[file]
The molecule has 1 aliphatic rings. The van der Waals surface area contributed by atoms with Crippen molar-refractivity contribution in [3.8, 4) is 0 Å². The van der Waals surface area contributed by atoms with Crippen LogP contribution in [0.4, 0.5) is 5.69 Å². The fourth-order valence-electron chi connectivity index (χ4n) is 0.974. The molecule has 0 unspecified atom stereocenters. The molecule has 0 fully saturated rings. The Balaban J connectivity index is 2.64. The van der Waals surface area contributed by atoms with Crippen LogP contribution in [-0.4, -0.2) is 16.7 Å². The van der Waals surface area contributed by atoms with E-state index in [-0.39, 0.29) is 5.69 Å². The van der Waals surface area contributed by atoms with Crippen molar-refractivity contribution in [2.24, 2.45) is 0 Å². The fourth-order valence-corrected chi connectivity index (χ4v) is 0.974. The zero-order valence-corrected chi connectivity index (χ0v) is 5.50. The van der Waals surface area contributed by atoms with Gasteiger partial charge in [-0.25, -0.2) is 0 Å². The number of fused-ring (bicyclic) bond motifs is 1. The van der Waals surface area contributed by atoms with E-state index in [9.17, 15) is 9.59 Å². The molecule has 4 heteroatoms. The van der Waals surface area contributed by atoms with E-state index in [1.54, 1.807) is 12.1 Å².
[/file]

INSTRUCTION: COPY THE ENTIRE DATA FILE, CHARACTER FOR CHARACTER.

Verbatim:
The molecule has 1 aliphatic rings. The van der Waals surface area contributed by atoms with Crippen molar-refractivity contribution in [3.8, 4) is 0 Å². The van der Waals surface area contributed by atoms with Crippen LogP contribution in [0.4, 0.5) is 5.69 Å². The fourth-order valence-electron chi connectivity index (χ4n) is 0.974. The molecule has 0 unspecified atom stereocenters. The molecule has 0 fully saturated rings. The Balaban J connectivity index is 2.64. The van der Waals surface area contributed by atoms with Crippen LogP contribution in [-0.4, -0.2) is 16.7 Å². The van der Waals surface area contributed by atoms with E-state index in [-0.39, 0.29) is 5.69 Å². The van der Waals surface area contributed by atoms with Crippen molar-refractivity contribution in [2.24, 2.45) is 0 Å². The fourth-order valence-corrected chi connectivity index (χ4v) is 0.974. The zero-order valence-corrected chi connectivity index (χ0v) is 5.50. The van der Waals surface area contributed by atoms with Gasteiger partial charge in [-0.25, -0.2) is 0 Å². The number of fused-ring (bicyclic) bond motifs is 1. The van der Waals surface area contributed by atoms with E-state index in [9.17, 15) is 9.59 Å². The molecule has 4 heteroatoms. The van der Waals surface area contributed by atoms with E-state index in [1.54, 1.807) is 12.1 Å².